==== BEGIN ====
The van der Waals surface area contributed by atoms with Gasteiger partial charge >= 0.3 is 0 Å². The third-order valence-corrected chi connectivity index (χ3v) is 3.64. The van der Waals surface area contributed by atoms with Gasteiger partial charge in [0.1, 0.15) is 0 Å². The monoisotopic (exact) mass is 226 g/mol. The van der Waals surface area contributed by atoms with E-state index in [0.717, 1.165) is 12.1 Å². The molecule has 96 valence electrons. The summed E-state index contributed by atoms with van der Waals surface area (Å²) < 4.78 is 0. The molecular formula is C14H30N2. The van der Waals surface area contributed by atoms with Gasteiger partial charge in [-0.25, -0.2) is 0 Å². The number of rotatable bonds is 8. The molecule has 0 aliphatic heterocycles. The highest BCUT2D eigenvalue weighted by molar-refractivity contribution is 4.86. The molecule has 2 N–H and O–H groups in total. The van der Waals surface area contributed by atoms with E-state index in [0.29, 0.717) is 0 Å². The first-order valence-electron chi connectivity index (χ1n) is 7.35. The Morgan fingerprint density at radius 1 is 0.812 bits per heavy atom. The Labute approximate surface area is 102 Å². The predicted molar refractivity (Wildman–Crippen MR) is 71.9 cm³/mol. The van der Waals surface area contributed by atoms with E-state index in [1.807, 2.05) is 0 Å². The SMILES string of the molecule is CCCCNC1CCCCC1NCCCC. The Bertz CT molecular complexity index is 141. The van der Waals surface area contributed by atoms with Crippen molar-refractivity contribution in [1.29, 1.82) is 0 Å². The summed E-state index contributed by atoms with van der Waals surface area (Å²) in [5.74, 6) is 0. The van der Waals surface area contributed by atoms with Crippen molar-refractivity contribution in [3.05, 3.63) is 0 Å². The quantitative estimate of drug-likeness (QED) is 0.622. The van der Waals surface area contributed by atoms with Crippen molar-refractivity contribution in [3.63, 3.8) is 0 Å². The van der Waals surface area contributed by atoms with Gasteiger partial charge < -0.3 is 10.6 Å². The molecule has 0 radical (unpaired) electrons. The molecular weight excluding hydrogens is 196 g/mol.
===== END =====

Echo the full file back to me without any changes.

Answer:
The van der Waals surface area contributed by atoms with Gasteiger partial charge >= 0.3 is 0 Å². The third-order valence-corrected chi connectivity index (χ3v) is 3.64. The van der Waals surface area contributed by atoms with Gasteiger partial charge in [0.1, 0.15) is 0 Å². The monoisotopic (exact) mass is 226 g/mol. The van der Waals surface area contributed by atoms with E-state index in [0.717, 1.165) is 12.1 Å². The molecule has 96 valence electrons. The summed E-state index contributed by atoms with van der Waals surface area (Å²) < 4.78 is 0. The molecular formula is C14H30N2. The van der Waals surface area contributed by atoms with Gasteiger partial charge in [-0.25, -0.2) is 0 Å². The number of rotatable bonds is 8. The molecule has 0 aliphatic heterocycles. The highest BCUT2D eigenvalue weighted by molar-refractivity contribution is 4.86. The molecule has 2 N–H and O–H groups in total. The van der Waals surface area contributed by atoms with E-state index in [0.29, 0.717) is 0 Å². The first-order valence-electron chi connectivity index (χ1n) is 7.35. The Morgan fingerprint density at radius 1 is 0.812 bits per heavy atom. The Labute approximate surface area is 102 Å². The predicted molar refractivity (Wildman–Crippen MR) is 71.9 cm³/mol. The van der Waals surface area contributed by atoms with E-state index in [1.807, 2.05) is 0 Å². The SMILES string of the molecule is CCCCNC1CCCCC1NCCCC. The Bertz CT molecular complexity index is 141. The van der Waals surface area contributed by atoms with Crippen molar-refractivity contribution in [1.29, 1.82) is 0 Å². The summed E-state index contributed by atoms with van der Waals surface area (Å²) in [5.74, 6) is 0. The van der Waals surface area contributed by atoms with Crippen molar-refractivity contribution in [3.05, 3.63) is 0 Å². The quantitative estimate of drug-likeness (QED) is 0.622. The van der Waals surface area contributed by atoms with Crippen molar-refractivity contribution in [3.63, 3.8) is 0 Å². The van der Waals surface area contributed by atoms with Gasteiger partial charge < -0.3 is 10.6 Å². The molecule has 0 radical (unpaired) electrons. The molecular weight excluding hydrogens is 196 g/mol.